Poor dental hygiene habits and an improper diet can contribute to the formation of cavities, which also can cause toothaches. Treatment for cavities depends on the amount of tooth decay present. In some cases, treatment may require dental fillings (composite or amalgam). If there is significant nerve damage or exposure of the root pulp, a root canal may be considered. For more severe cases when multiple tooth surfaces are affected, a dental crown or veneer may be a good option.
Deep tooth decay or trauma from an injury could potentially lead to a painful infection or abscess. Treating an infection or abscess may start with antibiotics and pain medication prescribed by your dentist. In other cases, the tooth may be opened to relieve the pressure inside and allow pus drainage. The next step is an appointment for a root canal. A crown or veneer then can be used to strengthen the weakened tooth. Almost all back teeth that have a root canal should be protected by the strength of a crown to keep them from breaking.
Painful cracks or fractures in your teeth could be caused by teeth grinding, trauma, or wear and tear. A protective covering, such as a dental crown or veneer, may be required to repair cracked teeth. If you experience a sharp, shooting pain when you bite on hard food, your teeth is probably cracked. Your dentist can confirm a cracked tooth with a few quick tests.
Additionally, teeth grinding might also be responsible for toothaches caused by unevenness and a possible shift in the bite. In order to prevent teeth grinding and other complications, mouth guards may be prescribed by your dentist for you to wear while asleep to protect your teeth. Orthodontic appliances (such as braces, Invisalign, ClearCorrect, etc.) may be used to improve the position of the bite.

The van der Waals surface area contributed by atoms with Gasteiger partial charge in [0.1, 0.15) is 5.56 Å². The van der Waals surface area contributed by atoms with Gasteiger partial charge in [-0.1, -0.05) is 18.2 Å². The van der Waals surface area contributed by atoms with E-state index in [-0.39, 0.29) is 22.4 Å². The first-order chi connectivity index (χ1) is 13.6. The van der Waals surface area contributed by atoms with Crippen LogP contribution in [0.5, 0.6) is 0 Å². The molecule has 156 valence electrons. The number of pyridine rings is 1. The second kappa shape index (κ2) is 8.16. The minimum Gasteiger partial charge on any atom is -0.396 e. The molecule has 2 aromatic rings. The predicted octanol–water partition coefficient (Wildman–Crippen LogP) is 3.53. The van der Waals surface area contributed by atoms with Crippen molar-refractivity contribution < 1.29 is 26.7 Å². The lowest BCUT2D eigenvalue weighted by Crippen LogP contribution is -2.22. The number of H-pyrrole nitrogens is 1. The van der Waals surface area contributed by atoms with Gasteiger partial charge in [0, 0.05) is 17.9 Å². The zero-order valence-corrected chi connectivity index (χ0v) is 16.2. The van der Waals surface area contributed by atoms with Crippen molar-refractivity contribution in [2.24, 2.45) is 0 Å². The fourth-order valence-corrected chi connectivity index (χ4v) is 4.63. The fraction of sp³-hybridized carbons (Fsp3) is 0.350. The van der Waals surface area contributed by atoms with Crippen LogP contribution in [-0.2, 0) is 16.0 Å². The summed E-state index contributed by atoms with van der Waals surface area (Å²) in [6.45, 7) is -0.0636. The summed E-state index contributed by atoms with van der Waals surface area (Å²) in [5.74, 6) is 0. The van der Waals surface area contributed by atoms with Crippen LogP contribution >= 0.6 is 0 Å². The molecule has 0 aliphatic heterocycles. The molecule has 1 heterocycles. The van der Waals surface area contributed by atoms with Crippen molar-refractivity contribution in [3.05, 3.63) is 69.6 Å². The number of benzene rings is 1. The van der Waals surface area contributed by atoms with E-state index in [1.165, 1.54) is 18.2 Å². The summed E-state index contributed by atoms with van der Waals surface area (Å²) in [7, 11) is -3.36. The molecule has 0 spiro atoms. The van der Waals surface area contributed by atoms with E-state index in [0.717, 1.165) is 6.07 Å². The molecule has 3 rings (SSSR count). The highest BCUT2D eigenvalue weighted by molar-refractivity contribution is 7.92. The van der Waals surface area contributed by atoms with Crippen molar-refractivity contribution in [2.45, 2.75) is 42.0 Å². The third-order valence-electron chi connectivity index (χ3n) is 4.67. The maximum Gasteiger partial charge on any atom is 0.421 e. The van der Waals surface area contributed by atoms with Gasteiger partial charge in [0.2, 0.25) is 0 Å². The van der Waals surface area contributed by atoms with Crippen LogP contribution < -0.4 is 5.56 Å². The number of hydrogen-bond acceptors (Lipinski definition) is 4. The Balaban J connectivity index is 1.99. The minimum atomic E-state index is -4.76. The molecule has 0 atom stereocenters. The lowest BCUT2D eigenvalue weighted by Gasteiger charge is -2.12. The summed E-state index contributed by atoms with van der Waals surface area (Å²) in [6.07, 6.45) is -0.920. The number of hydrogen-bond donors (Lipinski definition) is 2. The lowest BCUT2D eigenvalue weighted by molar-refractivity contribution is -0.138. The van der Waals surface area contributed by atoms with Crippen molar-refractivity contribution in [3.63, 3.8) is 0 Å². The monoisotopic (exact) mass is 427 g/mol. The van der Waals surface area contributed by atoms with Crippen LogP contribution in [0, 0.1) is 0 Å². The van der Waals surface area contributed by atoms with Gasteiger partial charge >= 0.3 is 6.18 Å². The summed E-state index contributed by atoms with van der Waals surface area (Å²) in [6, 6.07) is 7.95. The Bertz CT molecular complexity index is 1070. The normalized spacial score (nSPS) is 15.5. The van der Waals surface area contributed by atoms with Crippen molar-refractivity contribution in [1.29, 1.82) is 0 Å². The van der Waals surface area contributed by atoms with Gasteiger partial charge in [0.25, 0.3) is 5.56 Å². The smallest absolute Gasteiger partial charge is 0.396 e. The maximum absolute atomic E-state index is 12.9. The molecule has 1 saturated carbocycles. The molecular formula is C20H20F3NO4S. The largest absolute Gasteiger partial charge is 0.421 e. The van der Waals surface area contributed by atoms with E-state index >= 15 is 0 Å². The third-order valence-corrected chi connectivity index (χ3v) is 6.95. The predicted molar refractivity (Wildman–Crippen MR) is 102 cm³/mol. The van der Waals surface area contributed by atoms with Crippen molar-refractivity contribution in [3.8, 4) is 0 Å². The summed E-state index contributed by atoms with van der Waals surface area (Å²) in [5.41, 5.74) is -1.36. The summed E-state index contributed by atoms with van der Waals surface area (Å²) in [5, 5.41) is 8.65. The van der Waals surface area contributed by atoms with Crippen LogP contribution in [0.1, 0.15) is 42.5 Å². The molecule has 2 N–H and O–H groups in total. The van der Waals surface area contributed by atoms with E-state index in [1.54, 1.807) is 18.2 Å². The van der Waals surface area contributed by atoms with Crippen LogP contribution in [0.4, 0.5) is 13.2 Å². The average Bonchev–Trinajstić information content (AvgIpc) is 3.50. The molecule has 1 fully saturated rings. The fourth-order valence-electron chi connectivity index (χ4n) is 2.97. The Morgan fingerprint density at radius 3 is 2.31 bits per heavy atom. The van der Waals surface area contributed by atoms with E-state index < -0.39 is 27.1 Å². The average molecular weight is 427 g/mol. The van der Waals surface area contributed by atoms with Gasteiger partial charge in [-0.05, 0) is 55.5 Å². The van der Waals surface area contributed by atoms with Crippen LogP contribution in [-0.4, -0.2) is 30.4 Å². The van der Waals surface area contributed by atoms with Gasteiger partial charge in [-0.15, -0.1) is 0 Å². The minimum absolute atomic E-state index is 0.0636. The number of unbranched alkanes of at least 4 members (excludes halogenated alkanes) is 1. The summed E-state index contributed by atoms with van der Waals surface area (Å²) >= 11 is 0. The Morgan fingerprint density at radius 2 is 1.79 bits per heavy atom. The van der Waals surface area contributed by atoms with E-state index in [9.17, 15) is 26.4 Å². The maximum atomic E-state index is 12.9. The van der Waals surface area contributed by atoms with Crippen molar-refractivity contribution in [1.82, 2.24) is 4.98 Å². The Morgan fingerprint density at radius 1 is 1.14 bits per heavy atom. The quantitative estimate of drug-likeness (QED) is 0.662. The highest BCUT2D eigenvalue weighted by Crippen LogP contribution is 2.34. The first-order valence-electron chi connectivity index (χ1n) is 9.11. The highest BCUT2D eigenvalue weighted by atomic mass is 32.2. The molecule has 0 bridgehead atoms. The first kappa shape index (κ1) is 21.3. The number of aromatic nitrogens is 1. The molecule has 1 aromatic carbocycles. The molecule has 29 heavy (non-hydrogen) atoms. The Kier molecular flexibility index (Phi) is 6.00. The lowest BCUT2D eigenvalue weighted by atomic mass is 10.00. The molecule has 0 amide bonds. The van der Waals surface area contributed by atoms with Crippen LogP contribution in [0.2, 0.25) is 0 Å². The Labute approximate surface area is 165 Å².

Impacted wisdom teeth can crowd and move surrounding teeth. In this case, oral surgery often is suggested to extract the offending wisdom teeth to alleviate the pain.
Toothaches vary significantly in terms of sensitivity and pain levels. For a permanent cure, seeing your dentist is of paramount importance. However, there are a few at-home remedies to help lessen the degree of pain you experience. Pain relievers such as ibuprofen or acetaminophen can help ease the pain. In addition, medications that contain benzocaine also may lessen your toothache pain.
It is important to note that dentists do not recommend applying aspirin directly to the affected area, since it can burn gums or cheeks. Swishing warm saltwater throughout the day and applying an ice pack to the swollen region could help reduce swelling and the pain it causes.
Swelling in the head and neck area can quickly become life-threatening. If you have swelling in your neck, under the chin or around the eye, difficulty breathing, or a temperature, seek emergency care immediately. If you’re unable to find a dentist, go to the ER for evaluation.